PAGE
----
Life or death at AIPAC's policy conference

Life or death at AIPAC's policy conference
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In the days since the annual AIPAC policy conference there has been a flurry of media reports related to several attendees who have tested positive for COVID-19, known more commonly as novel coronavirus. Questions of life and death were indeed taking place at AIPAC, but not in the manner that the headlines would lead the country to believe.  

The far more insidious threat — one that could literally doom millions — would be the end of widespread, bipartisan support for the U.S.-Israel alliance.

The concerted effort to politicize the relationship between America and its greatest ally in the Middle East, Israel, poses a significant risk to millions of people who believe in the tenets of democracy.


At the AIPAC conference, participants were warned by AIPAC CEO Howard Kohr about radical extremists who are not just poisoning the rhetoric of the day, but actively working to undermine party policies toward Israel.

This is a sad reflection of the erosion of the current state of politics, but the inevitable politicization of this issue should not be met with silence or acceptance. For decades, one of the most fundamental topics upon which Democrats and Republicans could agree, even when they found themselves disagreeing nearly every other issue, was the importance of fostering a strong relationship between America and Israel.

This relationship was always considered sacrosanct and more important than petty politics. It must remain so, since this is an issue that directly affects America’s national security. The leadership, as well as the rank and file members within the Republican and Democratic parties should be committed to protecting the security of the American people. This must always be their first priority.

Part of America’s national security strategy means working with our allies and countering those who wish to do us harm. History has shown that all too often, Israel’s enemies are also America’s enemies. And that is precisely the reason why lives are presently at stake.

The same extremist forces that seek to destroy Israel are the same ones that attacked the United States of America on Sept. 11. Allowing one or both of our two parties to politicize the U.S.-Israel relationship means running the danger of emboldening and empowering America’s and Israel’s common enemies.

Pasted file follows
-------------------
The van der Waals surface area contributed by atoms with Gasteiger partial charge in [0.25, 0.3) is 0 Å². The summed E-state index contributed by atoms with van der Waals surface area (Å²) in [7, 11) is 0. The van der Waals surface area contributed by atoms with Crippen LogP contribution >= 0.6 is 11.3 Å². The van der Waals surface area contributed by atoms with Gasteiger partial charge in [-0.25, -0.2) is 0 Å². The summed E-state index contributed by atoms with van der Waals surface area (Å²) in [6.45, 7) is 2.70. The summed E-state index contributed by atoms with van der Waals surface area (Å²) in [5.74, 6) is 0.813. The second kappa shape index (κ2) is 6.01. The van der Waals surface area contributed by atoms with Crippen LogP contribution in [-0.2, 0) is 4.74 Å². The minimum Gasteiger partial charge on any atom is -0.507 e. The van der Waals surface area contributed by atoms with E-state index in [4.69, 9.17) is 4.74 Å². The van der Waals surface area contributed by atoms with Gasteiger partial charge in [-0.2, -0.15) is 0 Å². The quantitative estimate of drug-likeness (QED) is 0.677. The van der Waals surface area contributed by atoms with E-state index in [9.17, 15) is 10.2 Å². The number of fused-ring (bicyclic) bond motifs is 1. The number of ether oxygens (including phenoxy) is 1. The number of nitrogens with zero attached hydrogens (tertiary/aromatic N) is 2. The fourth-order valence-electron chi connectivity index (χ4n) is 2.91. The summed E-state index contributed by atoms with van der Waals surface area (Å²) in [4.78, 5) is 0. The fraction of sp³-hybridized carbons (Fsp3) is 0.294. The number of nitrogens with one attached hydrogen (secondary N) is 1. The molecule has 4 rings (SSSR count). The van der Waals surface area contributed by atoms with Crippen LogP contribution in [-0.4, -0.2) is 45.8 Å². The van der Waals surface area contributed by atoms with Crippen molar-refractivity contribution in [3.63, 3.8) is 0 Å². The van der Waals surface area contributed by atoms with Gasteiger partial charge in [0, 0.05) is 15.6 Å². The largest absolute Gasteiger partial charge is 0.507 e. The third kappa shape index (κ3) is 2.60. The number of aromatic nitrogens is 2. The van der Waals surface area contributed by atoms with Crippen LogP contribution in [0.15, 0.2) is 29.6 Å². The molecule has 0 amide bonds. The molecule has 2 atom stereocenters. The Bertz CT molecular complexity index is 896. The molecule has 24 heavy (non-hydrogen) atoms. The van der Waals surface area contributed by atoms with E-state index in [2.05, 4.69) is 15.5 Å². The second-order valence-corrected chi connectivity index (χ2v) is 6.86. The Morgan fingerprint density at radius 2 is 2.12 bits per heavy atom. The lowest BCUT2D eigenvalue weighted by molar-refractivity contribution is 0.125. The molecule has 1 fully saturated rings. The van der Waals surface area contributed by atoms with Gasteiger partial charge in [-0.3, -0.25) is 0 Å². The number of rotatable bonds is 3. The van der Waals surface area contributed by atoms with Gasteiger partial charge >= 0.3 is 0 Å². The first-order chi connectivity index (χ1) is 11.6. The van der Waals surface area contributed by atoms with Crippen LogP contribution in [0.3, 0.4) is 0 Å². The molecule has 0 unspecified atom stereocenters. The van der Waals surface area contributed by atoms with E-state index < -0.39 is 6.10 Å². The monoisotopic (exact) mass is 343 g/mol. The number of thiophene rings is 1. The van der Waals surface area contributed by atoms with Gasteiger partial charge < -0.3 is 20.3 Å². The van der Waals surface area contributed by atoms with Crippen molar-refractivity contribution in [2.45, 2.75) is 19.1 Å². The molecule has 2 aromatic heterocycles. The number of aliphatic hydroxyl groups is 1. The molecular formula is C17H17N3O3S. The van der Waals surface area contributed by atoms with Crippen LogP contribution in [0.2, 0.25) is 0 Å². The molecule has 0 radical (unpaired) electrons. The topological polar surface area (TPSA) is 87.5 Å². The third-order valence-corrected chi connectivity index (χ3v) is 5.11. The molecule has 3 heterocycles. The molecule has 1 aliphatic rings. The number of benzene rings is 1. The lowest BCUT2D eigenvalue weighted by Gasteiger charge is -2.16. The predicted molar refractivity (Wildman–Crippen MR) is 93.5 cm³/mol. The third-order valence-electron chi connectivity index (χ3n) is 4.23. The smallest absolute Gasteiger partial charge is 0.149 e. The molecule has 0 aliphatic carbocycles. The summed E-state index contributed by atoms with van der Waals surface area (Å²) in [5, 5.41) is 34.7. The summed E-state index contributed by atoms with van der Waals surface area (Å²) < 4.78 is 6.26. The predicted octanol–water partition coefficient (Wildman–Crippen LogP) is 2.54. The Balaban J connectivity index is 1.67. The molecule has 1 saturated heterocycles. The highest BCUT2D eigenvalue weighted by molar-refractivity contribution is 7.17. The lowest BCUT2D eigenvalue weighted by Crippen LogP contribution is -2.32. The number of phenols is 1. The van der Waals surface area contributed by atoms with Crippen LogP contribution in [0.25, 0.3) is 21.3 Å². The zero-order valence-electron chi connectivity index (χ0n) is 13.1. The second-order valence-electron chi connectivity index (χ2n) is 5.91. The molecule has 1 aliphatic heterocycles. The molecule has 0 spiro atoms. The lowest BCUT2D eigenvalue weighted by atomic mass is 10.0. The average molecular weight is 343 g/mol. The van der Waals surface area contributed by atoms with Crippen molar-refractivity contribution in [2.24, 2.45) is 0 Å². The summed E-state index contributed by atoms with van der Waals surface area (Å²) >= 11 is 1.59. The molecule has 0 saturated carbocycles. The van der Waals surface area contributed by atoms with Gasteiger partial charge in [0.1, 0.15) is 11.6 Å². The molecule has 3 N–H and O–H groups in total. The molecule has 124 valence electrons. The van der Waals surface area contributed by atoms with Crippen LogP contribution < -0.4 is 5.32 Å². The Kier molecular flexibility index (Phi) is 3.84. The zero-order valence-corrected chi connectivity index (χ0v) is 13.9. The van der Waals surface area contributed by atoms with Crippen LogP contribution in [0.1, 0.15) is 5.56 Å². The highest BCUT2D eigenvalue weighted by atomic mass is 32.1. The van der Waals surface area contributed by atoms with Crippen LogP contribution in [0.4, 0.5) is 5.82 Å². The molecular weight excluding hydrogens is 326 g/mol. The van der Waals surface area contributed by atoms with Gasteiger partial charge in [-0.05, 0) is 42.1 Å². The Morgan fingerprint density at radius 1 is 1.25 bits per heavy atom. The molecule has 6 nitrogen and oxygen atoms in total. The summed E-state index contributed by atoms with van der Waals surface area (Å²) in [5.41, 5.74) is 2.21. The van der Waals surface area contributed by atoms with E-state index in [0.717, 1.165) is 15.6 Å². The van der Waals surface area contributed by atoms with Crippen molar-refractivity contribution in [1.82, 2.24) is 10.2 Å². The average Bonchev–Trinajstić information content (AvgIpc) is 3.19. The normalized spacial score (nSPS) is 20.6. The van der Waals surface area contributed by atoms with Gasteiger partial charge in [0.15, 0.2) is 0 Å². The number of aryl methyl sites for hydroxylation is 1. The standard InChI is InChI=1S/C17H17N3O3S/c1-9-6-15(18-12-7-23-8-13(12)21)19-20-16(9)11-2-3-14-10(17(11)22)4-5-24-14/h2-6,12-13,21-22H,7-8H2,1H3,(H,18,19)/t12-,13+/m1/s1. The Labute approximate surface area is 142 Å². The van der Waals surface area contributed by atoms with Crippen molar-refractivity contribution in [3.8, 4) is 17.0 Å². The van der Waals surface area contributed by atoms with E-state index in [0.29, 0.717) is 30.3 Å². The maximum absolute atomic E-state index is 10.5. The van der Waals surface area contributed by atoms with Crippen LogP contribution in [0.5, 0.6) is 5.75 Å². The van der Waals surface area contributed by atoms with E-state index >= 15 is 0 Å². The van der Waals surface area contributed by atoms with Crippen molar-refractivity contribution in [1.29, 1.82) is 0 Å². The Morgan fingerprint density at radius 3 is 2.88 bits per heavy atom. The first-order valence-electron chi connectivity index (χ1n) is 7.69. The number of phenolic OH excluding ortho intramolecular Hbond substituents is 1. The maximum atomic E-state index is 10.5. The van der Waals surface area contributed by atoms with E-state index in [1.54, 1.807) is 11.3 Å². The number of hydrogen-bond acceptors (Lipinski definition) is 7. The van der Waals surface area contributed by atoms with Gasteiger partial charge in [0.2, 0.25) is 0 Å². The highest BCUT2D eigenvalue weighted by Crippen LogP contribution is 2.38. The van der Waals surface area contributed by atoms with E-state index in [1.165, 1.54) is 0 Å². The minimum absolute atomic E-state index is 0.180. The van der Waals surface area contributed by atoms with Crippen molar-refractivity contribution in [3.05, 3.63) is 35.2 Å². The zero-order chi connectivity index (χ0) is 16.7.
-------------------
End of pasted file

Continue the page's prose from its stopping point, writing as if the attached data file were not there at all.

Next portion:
In order to prevail against anti-Western, radical Islamist extremists, we must stand united and ensure that neither party has a monopoly on support for Israel. Scoring political points at the expense of the U.S.-Israel relationship is counterproductive and ultimately will erode the ability to safeguard the American people.

Democrats and Republicans in Congress owe it to their constituents to avoid this trap.

During the gathering’s opening session, Kohr spoke passionately and eloquently to 18,000 AIPAC conference attendees about the need to stand in opposition to those who seek to unravel the bonds that have bound the U.S. and Israel in solidarity since the Jewish State was established in 1948.

AIPAC’s chief executive outlined precisely why America and Israel cannot afford to have this important issue exploited and politicized — and called to vigorously oppose those who strive to drive a wedge between the U.S. and Israel.

His message is the correct one: Our leaders must not allow bipartisan support of the U.S.-Israel alliance to diminish. After all, Israel is not just a friend of the United States, but a reflection of our values and a bulwark against bad actors in one of the most unstable and dangerous regions of the world.

America and Israel believe in the same democratic rights and are guided by the same moral principles and shared values. Through its alliance with Israel, the United States is better equipped and more strategically positioned to counter dangerous forces in the Middle East that seek to demonize America, assail our security and undermine our global leadership.

Now more than ever, given tumultuous global current events and the upcoming U.S. presidential election, the need for bipartisan American support for Israel is critical.

Evan Nierman is Founder and CEO of Red Banyan (@redbanyan), an international public relations and crisis management firm.